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A rainy day solution?
As roof real estate for solar is slowly dwindling, the commercial solar designer and installer is peering down. No, not at their feet but at terra firma. Mother Earth.
Unlike a roof mount system where rain striking the surface of the solar array is captured eventually by the gutter system, with a ground mount system rain simply runs off and this is something that we could be collecting - especially at rural properties, where ground mount solar systems tend to be installed.
Erosion and dying vegetation
These ground mount systems take up a large space and the actual surface area of the panels are being rained upon on a regular basis.
What usually happens with this rain is that it drains off the edge of the panels, potentially creating erosion.
One of the driest continents in the world
In a continent as dry as Australia and with water being the most precious commodity in the world, surely ground mount solar developers should be looking at capturing this precious resource?
As always there is a cost benefit analysis process that must be applied to ascertain the financial viability of a system that will cost more per watt (due to guttering, trenching and pumping costs) than a traditional standard ground mount system with no capacity to capture, redirect and store water.
Questions must be asked
If we are to start looking at solar renewable energy systems and how they interact with the environment from a water perspective, we need to ask questions such as:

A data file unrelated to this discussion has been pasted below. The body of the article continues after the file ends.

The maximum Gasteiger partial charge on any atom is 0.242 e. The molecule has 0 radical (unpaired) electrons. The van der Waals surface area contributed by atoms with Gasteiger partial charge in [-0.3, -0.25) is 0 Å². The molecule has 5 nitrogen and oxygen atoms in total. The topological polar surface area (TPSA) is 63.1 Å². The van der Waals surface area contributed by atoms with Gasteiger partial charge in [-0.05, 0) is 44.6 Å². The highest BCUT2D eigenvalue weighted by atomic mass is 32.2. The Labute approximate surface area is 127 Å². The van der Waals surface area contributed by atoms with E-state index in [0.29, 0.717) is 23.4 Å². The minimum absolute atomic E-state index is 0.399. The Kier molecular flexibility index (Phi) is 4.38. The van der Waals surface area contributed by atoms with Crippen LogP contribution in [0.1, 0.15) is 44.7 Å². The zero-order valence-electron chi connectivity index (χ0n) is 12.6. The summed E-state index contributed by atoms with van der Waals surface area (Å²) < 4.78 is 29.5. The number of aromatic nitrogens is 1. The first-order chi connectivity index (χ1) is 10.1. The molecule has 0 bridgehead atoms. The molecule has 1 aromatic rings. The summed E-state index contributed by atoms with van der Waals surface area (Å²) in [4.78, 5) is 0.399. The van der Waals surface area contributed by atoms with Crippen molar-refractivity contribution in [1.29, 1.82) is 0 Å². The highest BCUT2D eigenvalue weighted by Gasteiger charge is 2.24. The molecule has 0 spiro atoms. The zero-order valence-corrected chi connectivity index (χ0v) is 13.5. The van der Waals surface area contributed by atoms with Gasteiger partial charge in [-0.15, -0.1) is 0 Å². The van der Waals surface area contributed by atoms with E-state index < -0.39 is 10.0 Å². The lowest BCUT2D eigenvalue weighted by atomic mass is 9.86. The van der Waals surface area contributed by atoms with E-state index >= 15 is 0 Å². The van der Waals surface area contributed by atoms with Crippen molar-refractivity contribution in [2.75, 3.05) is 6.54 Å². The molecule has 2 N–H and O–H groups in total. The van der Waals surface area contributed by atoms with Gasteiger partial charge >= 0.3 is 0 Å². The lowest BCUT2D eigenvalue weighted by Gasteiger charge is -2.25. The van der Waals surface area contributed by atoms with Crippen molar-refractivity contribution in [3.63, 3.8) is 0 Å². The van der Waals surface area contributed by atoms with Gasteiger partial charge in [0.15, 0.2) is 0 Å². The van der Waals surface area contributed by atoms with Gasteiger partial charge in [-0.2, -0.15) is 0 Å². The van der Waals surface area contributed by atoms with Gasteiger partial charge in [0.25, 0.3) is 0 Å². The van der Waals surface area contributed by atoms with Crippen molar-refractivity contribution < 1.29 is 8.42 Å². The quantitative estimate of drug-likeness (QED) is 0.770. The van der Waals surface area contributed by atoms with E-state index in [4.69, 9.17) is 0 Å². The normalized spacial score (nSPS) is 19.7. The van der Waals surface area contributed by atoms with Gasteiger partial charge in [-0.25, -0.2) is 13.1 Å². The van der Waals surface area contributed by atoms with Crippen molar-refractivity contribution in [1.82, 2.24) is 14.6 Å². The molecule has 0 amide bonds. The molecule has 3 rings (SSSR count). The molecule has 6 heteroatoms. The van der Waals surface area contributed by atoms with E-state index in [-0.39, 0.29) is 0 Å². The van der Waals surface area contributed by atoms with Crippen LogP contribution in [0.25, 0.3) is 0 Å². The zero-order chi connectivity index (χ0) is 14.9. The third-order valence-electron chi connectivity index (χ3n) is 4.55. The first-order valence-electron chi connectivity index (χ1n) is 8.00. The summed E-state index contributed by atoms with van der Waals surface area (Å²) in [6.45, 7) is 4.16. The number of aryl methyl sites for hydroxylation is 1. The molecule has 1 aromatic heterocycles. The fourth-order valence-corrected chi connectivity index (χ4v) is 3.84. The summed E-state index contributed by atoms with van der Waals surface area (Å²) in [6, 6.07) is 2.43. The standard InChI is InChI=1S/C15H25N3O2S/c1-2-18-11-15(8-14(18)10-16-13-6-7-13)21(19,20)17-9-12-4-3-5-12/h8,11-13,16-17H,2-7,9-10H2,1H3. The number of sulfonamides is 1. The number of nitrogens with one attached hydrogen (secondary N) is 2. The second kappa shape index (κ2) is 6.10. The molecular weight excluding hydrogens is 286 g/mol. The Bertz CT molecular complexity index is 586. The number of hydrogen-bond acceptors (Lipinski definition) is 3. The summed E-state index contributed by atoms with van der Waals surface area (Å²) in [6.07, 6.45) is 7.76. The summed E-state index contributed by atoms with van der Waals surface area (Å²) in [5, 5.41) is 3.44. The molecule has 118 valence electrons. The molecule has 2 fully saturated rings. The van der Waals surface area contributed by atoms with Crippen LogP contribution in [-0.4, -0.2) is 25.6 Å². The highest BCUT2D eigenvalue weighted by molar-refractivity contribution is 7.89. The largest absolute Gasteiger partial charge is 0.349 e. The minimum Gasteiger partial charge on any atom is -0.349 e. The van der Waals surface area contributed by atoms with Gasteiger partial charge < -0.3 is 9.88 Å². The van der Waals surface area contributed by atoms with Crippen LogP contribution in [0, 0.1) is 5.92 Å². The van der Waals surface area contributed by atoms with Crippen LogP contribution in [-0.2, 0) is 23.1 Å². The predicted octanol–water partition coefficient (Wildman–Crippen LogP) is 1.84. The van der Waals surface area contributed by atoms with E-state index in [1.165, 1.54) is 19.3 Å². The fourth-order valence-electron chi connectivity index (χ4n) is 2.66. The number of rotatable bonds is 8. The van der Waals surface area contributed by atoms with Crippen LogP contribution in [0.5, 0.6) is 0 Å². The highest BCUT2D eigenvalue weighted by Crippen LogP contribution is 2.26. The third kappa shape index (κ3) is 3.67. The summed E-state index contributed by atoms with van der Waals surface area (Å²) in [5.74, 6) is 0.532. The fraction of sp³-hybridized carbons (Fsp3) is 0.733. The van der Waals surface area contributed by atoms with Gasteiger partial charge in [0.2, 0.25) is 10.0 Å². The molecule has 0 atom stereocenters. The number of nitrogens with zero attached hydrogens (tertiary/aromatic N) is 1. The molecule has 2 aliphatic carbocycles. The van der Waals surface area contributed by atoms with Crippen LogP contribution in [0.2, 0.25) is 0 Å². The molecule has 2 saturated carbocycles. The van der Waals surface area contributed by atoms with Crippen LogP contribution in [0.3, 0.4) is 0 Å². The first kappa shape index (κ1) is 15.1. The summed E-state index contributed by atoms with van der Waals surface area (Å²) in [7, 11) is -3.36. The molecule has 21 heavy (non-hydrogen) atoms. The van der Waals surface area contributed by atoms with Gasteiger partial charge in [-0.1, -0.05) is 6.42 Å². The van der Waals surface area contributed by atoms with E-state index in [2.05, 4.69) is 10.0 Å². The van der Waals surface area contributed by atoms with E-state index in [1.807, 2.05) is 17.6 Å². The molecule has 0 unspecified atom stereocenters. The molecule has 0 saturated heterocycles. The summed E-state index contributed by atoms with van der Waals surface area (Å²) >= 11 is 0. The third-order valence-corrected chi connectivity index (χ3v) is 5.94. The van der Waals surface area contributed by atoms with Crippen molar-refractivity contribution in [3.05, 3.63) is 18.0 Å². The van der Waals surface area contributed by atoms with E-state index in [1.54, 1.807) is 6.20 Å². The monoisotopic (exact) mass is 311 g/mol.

- How much rain falls per year in a particular area designated for solar?
- How much rainfall can be captured?
- What calculations do we need to know?
- How can the water be redirected into storage?
- What are the storage options?
- What can the water be used for?
How much rain falls per year in a particular area?
Australia is one of the driest continents in the world on average, but rainfall can vary tremendously: from Mulka Bore, west of Lake Eyre (SA), with an average annual rainfall of 100mm (4 inches); to Bellenden Ker, North Queensland with 7950mm per year.
Where are these solar ground mount arrays?
The decision concerning where to locate these ground mount arrays is based on various criteria. One of the more important ones is the amount of sunlight in the area followed by the proximity to electrical infrastructure. As mentioned above, rainfall varies significantly across Australia - for example, the Sunshine Coast Solar Farm in Valdora, near Yandina has an average annual rainfall of 1350 mm, and the Numurkah Solar Farm, located near Shepparton has 537 mm. Annual averages across other regions of Australia are shown in the table below (in mm).
How much rainfall can be captured?
Effectively it is the panel’s surface area that acts as a roof to capture the rain that falls upon it. But how much rain can a solar panel capture? Every 1 mm of rain falling on 1 m2 of surface collects 1 litre.
How do you calculate the available surface area of the panel?